Preached this morning at St. Mary’s, Auburn and Christ Church, Berwick, in the Diocese of Nova Scotia and Prince Edward Island, at the kind invitation of the Rev’d Charles Bull. Thanks to both congregations for a warm welcome and good worship. MP+

A Sermon for the Twenty-Fourth Sunday After Pentecost,
Preached at St. Mary’s Church, Auburn, and Christ Church, Berwick
Lectionary Year C: Samuel 1:4-20, Psalm 16, Hebrews 10:11-14 (15-18),19-25

“When you hear of wars and rumors of wars, do not be alarmed; this must take place, but the end is still to come (Mk 13:7)

It’s a great pleasure to be with you this morning, and a great honour to be allowed to share your rector’s pulpit. I bring you greetings from the people of St. Mark’s protestant chapel in Greenwood, some of whom I think some of you know, as they seemed well aware that I am in your parish this Sunday. I also bring you greetings from the Anglican clergy serving as chaplains with the Canadian Forces and from our Bishop Ordinary, the Right Reverend Peter Coffin. There are roughly a dozen of us serving in this Diocese, and we are grateful to you and to your bishops for your support of our ministry. When Charles and I were discussing my visit to this parish, we were first thinking that I would come on Remembrance Day, which would have been delightful but that is, as you can imagine, a busy time for a military chaplain. Had I been here then my sermon would no doubt have had a backwards looking quality, as is fitting for a day dedicated to historical memory. This Sunday however I want to look forward, as prompted by my text from today’s gospel reading: “When you hear of wars and rumors of wars, do not be alarmed; this must take place, but the end is still to come (Mk 13:7).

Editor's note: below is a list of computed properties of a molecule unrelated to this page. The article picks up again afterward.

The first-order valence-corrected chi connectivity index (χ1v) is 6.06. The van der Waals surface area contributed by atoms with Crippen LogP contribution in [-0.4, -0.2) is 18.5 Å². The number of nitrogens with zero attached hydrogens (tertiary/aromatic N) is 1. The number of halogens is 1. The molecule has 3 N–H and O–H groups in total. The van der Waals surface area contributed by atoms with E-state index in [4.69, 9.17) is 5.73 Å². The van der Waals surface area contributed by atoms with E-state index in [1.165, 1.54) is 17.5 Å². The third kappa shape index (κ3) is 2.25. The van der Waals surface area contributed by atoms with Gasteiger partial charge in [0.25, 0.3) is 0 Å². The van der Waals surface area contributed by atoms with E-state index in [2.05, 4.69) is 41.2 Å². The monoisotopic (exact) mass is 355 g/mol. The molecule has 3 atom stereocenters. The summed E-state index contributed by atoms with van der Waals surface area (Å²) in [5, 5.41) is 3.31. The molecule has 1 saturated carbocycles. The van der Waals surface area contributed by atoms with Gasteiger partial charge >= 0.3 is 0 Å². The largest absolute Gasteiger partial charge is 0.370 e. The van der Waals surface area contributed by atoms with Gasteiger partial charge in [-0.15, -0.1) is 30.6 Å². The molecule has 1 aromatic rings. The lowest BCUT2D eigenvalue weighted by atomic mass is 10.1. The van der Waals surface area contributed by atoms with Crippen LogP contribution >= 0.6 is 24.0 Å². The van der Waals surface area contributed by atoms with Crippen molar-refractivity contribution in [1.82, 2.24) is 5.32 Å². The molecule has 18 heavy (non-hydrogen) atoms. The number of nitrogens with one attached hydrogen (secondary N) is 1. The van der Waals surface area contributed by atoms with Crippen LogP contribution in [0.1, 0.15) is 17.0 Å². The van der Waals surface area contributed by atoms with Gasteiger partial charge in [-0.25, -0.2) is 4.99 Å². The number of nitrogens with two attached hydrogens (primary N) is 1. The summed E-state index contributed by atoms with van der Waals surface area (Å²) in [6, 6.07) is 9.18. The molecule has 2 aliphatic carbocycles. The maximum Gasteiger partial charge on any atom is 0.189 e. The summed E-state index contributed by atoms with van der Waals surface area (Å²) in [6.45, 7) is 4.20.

Today’s gospel comes from an episode in the last days of Jesus’ ministry as described by St. Mark. Some of his disciples, like the proverbial country mice in the city, are impressed by the size and grandeur of Jerusalem and of the Temple built by King Herod. Jesus is unimpressed with these buildings, and after predicting the destruction of the Temple, goes on to describe what the last days of humanity will look like. He describes wars and natural disasters and religious confusion, but in the midst of these grim predictions Jesus says, almost casually, “do not be alarmed”. It’s that simple phrase, “do not be alarmed”, that I wish to focus on because in it we hear one of the greatest and simplest of the messages of good news that we call the Christian gospel. “Do not be alarmed” is also the hardest advice to follow when we are faced with the possibility of things ending.